The Poet (On Being Folded in Half)

Jessica Cogar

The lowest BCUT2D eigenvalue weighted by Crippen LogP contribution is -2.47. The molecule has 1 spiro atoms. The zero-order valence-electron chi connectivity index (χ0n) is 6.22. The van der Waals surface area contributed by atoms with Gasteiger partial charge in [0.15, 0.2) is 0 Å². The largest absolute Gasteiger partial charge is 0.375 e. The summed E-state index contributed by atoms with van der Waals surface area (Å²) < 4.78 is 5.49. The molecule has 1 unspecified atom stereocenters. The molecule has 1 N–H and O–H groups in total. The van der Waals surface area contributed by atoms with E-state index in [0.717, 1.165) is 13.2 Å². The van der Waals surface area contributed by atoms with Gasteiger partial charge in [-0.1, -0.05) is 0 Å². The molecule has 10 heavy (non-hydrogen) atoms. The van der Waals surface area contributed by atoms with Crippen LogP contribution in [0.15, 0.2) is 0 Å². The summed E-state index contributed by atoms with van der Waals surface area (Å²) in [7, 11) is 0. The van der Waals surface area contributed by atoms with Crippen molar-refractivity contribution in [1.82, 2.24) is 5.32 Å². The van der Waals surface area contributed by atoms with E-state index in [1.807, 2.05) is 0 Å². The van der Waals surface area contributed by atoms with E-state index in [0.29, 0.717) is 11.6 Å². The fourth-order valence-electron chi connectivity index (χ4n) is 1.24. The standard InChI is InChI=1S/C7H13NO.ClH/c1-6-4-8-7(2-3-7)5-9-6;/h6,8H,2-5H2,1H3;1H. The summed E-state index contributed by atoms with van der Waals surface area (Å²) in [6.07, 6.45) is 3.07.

“Rise and eat,” my father says, holding an open knife in his right hand. He could drown a star in its own light, standing in the kitchen donned in a jacket of familiar air. I hold a bird like a soft fruit, spread the feathers of her wing between the blades of my scissors. I feel her breath on the back of my finger. My father is holding the needle, sewing together the three parts of my shadow and cracking eggs onto the hot sidewalk. My car folds itself around a telephone pole. The restaurant doesn’t know he’s taking a break, taking his time folding handwritten directions to tow my car. The white billiard ball breaks the triangle and he’s skinning an apple with a pocket knife. “Who the fuck are you?” he asks me. The bird answers him, in a human voice: “I am your son.”